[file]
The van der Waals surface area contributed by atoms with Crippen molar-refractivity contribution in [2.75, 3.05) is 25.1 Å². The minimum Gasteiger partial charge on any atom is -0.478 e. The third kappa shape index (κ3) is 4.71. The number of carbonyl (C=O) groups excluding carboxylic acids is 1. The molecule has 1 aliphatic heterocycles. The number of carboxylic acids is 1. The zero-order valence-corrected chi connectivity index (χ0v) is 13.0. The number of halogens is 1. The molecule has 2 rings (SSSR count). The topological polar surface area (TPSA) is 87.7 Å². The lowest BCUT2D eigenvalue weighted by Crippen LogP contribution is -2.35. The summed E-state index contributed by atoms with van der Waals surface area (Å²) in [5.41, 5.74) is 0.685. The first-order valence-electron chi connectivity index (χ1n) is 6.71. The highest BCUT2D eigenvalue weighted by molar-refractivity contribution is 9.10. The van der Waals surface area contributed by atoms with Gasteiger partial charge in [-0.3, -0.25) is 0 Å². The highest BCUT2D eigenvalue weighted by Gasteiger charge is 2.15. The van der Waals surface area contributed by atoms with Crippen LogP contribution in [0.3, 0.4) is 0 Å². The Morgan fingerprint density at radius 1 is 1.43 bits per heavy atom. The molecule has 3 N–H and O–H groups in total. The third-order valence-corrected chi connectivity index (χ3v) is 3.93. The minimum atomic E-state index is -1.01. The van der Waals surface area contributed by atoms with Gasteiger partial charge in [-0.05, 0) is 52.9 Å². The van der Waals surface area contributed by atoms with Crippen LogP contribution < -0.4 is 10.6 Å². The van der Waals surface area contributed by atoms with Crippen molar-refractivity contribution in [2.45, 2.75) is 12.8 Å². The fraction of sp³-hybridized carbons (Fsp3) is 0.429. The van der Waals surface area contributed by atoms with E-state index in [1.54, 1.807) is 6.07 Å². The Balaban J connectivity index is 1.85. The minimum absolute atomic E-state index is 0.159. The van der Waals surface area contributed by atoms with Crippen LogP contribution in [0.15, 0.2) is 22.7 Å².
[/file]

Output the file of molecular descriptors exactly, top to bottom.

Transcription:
The van der Waals surface area contributed by atoms with Crippen molar-refractivity contribution in [2.75, 3.05) is 25.1 Å². The minimum Gasteiger partial charge on any atom is -0.478 e. The third kappa shape index (κ3) is 4.71. The number of carbonyl (C=O) groups excluding carboxylic acids is 1. The molecule has 1 aliphatic heterocycles. The number of carboxylic acids is 1. The zero-order valence-corrected chi connectivity index (χ0v) is 13.0. The number of halogens is 1. The molecule has 2 rings (SSSR count). The topological polar surface area (TPSA) is 87.7 Å². The lowest BCUT2D eigenvalue weighted by Crippen LogP contribution is -2.35. The summed E-state index contributed by atoms with van der Waals surface area (Å²) in [5.41, 5.74) is 0.685. The first-order valence-electron chi connectivity index (χ1n) is 6.71. The highest BCUT2D eigenvalue weighted by molar-refractivity contribution is 9.10. The van der Waals surface area contributed by atoms with Gasteiger partial charge in [-0.3, -0.25) is 0 Å². The highest BCUT2D eigenvalue weighted by Gasteiger charge is 2.15. The van der Waals surface area contributed by atoms with Crippen LogP contribution in [0.3, 0.4) is 0 Å². The Morgan fingerprint density at radius 1 is 1.43 bits per heavy atom. The molecule has 3 N–H and O–H groups in total. The third-order valence-corrected chi connectivity index (χ3v) is 3.93. The minimum atomic E-state index is -1.01. The van der Waals surface area contributed by atoms with Gasteiger partial charge in [-0.05, 0) is 52.9 Å². The van der Waals surface area contributed by atoms with Crippen LogP contribution < -0.4 is 10.6 Å². The van der Waals surface area contributed by atoms with Crippen molar-refractivity contribution in [2.45, 2.75) is 12.8 Å². The fraction of sp³-hybridized carbons (Fsp3) is 0.429. The van der Waals surface area contributed by atoms with E-state index in [1.54, 1.807) is 6.07 Å². The Balaban J connectivity index is 1.85. The minimum absolute atomic E-state index is 0.159. The van der Waals surface area contributed by atoms with Crippen LogP contribution in [0.15, 0.2) is 22.7 Å².